Jonah Part 3: Jonah's Anger and the Lord's Compassion

 

Jonah is Angry at the Lord’s compassion (Jonah 4:1-4)

After seeing the city of Nineveh repent, Jonah becomes furious.  He was angry that the Lord would show compassion to this city.  In these first four verses, Jonah prays to the Lord.  This is the second of Jonah’s prayers.  The first one in chapter 2, took place in the belly of the fish.  The writer invites us to compare and contrast Jonah’s heart and attitude between these two prayers.  In this second prayer, we see Jonah’s real heart in this whole situation.  We get to see why he really didn’t want to go to Nineveh in the first place.  He was afraid God would be merciful to them.

You see, Jonah knows that God is a merciful and compassionate God.  He gives second chances.  He spares us his wrath.  Jonah prays and says, “I knew that you are a gracious God and merciful, slow to anger, abounding in steadfast love, and relenting form disaster”.  Although Jonah loves this about God when God’s compassion is shown to him (Chapter 2), but is angry towards God when it is shown to Nineveh (Chapter 3).  You see Jonah wants to receive mercy from the Lord, but he doesn’t want God to show His mercy to others, especially the Ninevites.  In verse 3, Jonah gets a little over dramatic and concludes his life is not worth living.  He tells God it is better to die than to live.  Now Jonah isn’t suicidal here, he just is being so over the top it is comical.  He is acting just like a child here.  He doesn’t get his way so he pouts and says life isn’t worth living anymore.  He is trying to manipulate God with his anguish.  He is trying to get God to change his mind.  God responds with just a simple question, “Do you do well to be angry?”  I like the NLT of this verse, “Is it right for you to be angry about this?”  In other words, God is questioning Jonah’s angry.  Jonah why are you getting so upset about this? Why is this bothering you so badly?

The Lord Teaches Jonah to be compassionate (Jonah 4:5-11)

After this prayer, Jonah goes up to the hill to sit down at the east of the city and look over it.  He is waiting to see what God will do with the city.  Jonah seems to be hoping that his manipulative pity party had changed God’s mind.  He waiting and hoping God will destroy it.  As Jonah is sitting there God appoints a plant to spring up. Notice this is the third time God appoints something in the book.  The first time was the the great wind God hurled upon the sea (1:4), the second was the great fish (1:17), and here the plant is the third (4:6).  The text is reminding us of who is in control over His creation, and it is the Lord of hosts.  He sovereignly appoints what he wills, and rules creation.  He can make a plant spring up instantly.  And the plant springs up over the head of Jonah and provides him with comfort.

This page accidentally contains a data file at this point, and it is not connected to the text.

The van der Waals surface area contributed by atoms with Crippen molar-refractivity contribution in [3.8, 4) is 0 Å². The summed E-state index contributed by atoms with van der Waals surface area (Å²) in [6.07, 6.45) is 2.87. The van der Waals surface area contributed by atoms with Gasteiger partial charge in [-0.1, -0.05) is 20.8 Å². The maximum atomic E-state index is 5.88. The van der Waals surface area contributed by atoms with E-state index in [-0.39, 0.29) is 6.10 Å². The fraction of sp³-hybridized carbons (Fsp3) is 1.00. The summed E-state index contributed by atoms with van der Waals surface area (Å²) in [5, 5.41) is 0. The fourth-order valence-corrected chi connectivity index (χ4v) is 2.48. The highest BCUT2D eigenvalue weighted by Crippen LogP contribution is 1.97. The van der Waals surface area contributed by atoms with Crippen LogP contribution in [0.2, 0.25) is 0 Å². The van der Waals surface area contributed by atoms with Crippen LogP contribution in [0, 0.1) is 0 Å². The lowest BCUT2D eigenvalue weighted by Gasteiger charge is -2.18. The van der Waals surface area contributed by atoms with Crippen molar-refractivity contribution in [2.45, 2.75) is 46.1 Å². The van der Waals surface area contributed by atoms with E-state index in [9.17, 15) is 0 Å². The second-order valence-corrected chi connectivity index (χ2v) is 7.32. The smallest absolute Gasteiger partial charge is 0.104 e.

This plant changes Jonah’s mood.  He goes from being angry, to being glad.  Then, the next day come and God appoints something a fourth time in the book of Jonah.  He appoints a worm to come and attack the plant, so the plant would wither and die.  Then we are told that God appointed a scorching east wind and the sun to beat down on Jonah’s head.  Jonah again gets upset and says that it is “Better to die than to live”.  Again, Jonah isn’t suicidal here, he is just being overly dramatic.

Then in verse 9, God asks Jonah a important question, “Do you do well to be angry for the plant?”  Notice the parallel between God’s question in verse 4, in which God questions Jonah’s anger towards Nineveh.  But Jonah says to God, “It is right for me to be angry about this plant, angry enough to die!”  Notice also, that this is the first time Jonah desires that something not perish.  He didn’t care if the sailors perished.  He didn’t care if Nineveh perish.  But when it comes to this plant providing him comfort, he cares greatly that this plant not perish!  Then in verse 10, we get God’s lesson he is trying to teach Jonah.  Indeed, this is the climax of the whole book.